Tu Be’Av: Rebuilding with love 

Just six days after the saddest day in the Jewish calendar — the 9th of Av, Tisha Be’ Av — comes the happiest day in our calendar. The rabbis teach in the Mishna (Taanit chapter 4) shares the following account:

“Rabbi Shimon ben Gamaliel said: There were no days of joy in Israel greater than the fifteenth of Av and Yom Kippur. On these days, the daughters of Jerusalem would go out in borrowed white garments in order not to shame anyone who had none.… The daughters of Jerusalem come out and dance in the vineyards. 

What a beautiful sight.”

The young women and men would go out to the vineyards surrounding Jerusalem, all dressed in white. Not only did everyone make sure they were dressed well for the event, but they made sure their festive clothing was all borrowed — even for those from the wealthiest families — in order not to embarrass those who could not afford fancy clothing. Meeting in the vineyards surrounding Jerusalem, young Jews would find their match and continue to wed and build a Jewish home. This celebration, though geared to a specific demographic and age group, was celebrated by the entire community. 

Why? 

While this social event was indeed an incredibly joyous opportunity for many young people, what about is was worth memorializing for generations? Why was it instituted as a uniquely happy day marked by millions of Jews around the world, more than two thousand years later?

The proximity of the saddest day of the Jewish year and the happiest day in the Jewish year makes it clear that the rabbis were making a point. 

Even as we rise from mourning the destruction of Jerusalem and our sacred city being decimated, we remember were our hearts should be at. The events of this month remind us that for every Tisha Be’ Av, there is a Tu Be’ Av, what keeps as through a world with so many challenges, is love and optimism. It is the power of construction over the power of destruction.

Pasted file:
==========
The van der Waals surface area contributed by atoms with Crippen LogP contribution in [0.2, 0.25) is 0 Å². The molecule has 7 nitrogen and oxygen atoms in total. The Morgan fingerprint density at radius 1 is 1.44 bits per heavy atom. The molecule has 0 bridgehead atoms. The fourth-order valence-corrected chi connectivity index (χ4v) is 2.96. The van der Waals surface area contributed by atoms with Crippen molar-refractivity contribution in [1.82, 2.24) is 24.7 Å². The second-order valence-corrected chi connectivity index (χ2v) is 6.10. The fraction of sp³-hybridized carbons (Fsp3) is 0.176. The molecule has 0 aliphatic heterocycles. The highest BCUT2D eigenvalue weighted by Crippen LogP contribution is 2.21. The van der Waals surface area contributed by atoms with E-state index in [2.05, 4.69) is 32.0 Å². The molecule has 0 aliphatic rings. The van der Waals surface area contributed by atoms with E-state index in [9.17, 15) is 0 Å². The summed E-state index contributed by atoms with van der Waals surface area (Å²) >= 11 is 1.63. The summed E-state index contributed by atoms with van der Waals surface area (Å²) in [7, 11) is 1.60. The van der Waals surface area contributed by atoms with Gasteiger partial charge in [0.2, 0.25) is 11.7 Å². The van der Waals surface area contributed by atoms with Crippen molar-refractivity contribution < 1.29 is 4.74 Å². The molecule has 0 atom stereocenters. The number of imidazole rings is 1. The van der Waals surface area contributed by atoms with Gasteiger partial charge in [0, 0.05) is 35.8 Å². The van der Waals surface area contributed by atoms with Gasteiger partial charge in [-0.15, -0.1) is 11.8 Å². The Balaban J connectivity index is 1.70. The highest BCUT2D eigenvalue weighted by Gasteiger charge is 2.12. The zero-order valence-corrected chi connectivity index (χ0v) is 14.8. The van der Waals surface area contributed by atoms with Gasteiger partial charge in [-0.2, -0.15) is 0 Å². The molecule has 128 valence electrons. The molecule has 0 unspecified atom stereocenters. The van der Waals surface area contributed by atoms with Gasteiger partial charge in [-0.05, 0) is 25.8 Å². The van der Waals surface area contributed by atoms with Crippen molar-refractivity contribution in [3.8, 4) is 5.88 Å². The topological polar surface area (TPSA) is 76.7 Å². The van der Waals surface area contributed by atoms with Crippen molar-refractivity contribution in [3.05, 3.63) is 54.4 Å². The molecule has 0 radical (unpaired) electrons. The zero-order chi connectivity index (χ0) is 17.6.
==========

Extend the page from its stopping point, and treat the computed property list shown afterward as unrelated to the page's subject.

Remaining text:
One of the most famous customs associated with a Jewish wedding is the breaking of a glass at the end of the Chuppah, whereupon, we declare, “If I forget you, O, Jerusalem, let me forget my right hand” (Psalm 137). The rabbis had made the memory of Jerusalem part and parcel of the Jewish wedding ceremony — more than any other Jewish ceremony. While the official reason given is so that we remember any joy is incomplete, so long as the Temple and Jerusalem have not been rebuilt, it is a two-way street. At a wedding, we are not only injecting our greatest celebration with the sobriety of mourning Jerusalem; we are also injecting our mourning of Jerusalem, with the spirit of the wedding. We are reminding ourselves that the pain, spiritual alienation, exile, and persecution we have experienced upon the destruction of Jerusalem, is mitigated and rehabilitated through the joy of a Jewish wedding. 

The Talmud (Brachot 6b) factors this into the mitzvah there is to bring joy to a Chatan and Kalllah (bride and a groom) stating that if a person causes the bride and groom to rejoice in their wedding, it is “as if one rebuilt one of Jerusalem’s ruins, as it is stated later in the same verse(Jeremiah 33:11): “For I will restore the captivity of the land as it was in the beginning.” (Talmud Brachot, 6b)